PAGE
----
Beyond the DVM: Masters of Business Administration

It’s time for a new series! Many people think that once you go through vet school, pass your boards, and receive your Doctorate of Veterinary Medicine (DVM) that the only option is to go into private practice and see patients. Fortunately, a DVM opens far more doors than just treating dogs, cats, horses, and cows. Over the next several posts, I’ll talk about some of the opportunities out there for graduate veterinarians beyond private practice. Read the rest of this entry

Expectations vs Reality: Clubs and Extracurriculars

Sorry for the hiatus! I had wrist surgery over spring break and was not able to do a lot of fine-motor tasks (like typing). I’m returning back to my series of Expectations vs Reality of vet school with a discussion on clubs and extracurricular activities. I knew that I wanted to be involved with several clubs, mainly Christian Veterinary Fellowship (CVF) and the Student Chapter of the American Association of Equine Practitioners (SCAAEP), but I was interested in seeing what other ideas my peers came up with. Read the rest of this entry

Expectation vs Reality: Studying

Last time, I talked about my expectations and the reality of the course load and curriculum at LMU-CVM. Another expectation I had about vet school was the amount of time I would spend studying. Even after talking with several medical students and my parents (who are physicians), all of whom told me “you’ll be studying ALL THE TIME”, I still wasn’t prepared for the vast amounts of information I would be receiving and the amount of time outside of class that I would have to spend reviewing the day’s lectures, preparing for the next day’s lectures, and compiling resources in outlines, study guides, and flashcard sets in anticipation of our next test.  Read the rest of this entry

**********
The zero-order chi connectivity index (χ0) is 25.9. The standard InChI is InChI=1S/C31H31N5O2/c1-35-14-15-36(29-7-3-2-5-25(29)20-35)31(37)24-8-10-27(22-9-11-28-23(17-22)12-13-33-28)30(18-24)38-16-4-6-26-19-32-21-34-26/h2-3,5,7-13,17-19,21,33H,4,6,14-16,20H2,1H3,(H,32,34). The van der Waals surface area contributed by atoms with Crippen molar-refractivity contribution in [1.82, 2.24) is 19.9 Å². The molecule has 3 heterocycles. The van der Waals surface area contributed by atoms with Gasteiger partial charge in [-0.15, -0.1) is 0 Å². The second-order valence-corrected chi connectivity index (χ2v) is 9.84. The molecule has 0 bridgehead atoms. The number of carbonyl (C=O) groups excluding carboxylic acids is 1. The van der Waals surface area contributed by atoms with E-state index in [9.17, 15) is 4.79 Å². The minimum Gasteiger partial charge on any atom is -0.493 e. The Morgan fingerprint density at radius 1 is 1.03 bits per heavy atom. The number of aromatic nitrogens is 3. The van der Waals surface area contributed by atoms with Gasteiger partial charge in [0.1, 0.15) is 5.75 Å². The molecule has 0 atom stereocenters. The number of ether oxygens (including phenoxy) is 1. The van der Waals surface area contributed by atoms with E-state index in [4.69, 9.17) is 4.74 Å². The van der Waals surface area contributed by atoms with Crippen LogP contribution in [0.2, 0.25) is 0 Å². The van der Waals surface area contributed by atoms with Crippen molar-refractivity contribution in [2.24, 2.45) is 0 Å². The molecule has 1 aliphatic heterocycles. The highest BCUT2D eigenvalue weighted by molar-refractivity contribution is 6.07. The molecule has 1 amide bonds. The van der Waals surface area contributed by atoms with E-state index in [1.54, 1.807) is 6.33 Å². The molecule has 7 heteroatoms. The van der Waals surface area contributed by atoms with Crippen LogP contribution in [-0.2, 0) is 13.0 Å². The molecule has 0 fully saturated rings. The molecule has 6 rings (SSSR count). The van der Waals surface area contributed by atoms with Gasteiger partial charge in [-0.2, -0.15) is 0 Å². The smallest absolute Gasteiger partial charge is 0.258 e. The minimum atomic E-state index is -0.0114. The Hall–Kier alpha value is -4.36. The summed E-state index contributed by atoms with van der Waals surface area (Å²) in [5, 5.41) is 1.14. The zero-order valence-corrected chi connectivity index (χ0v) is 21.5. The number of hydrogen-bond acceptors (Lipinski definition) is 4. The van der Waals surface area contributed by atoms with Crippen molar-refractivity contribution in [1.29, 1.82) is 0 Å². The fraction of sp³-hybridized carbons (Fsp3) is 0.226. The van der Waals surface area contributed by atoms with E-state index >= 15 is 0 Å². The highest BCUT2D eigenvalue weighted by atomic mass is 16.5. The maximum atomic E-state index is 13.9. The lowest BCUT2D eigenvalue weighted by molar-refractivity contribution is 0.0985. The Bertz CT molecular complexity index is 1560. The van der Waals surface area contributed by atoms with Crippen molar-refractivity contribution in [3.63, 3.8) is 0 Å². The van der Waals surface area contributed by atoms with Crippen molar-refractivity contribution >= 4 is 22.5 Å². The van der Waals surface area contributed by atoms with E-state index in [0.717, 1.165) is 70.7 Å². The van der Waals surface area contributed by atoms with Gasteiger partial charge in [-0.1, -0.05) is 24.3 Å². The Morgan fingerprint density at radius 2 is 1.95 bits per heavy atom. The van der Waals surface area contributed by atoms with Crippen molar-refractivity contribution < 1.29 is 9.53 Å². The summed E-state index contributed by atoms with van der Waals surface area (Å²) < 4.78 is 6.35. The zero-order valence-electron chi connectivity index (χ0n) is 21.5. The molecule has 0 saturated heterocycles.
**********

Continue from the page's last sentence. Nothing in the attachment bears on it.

Expectations vs Reality: Course Load and Curriculum

I’m starting a new posting series about my expectations of vet school and the reality that I’ve experienced one and half semesters in. As a pre-vet student, I had an idealized version of vet school; I was finished with “extraneous” subjects, like English and macroeconomics, and on to learning about what I loved: veterinary medicine. I would get to spend more time hands-on with animals, learning what I really needed to know to go out and be a veterinarian, not just a student who can regurgitate information. Read the rest of this entry

Reflections

I’ve finished my first semester of vet school, and I feel like orientation was just yesterday! I can’t believe how quickly the past four months flew by. I’ve learned all about microscopic anatomy of animals (aka: histology), different types of parasites and the diseases they can cause, how to correctly apply a “kitty burrito“, the differences between dog and cat anatomy, and some of the basic principles of One Health. Outside of the classroom, I was elected as the Student Government Association Information Services (IS) Representative, built a website for SGA, elected as Wet Lab Coordinator for our Student Chapter of the American Association of Equine Practitioners (SCAAEP), and Events Coordinator for our chapter of Christian Veterinary Fellowship (CVF). Needless to say, I’ve been really busy! Now that I’ve had time to slow down (i.e. sleep for days) and look back on the past semester, I had a few thoughts to share. Read the rest of this entry

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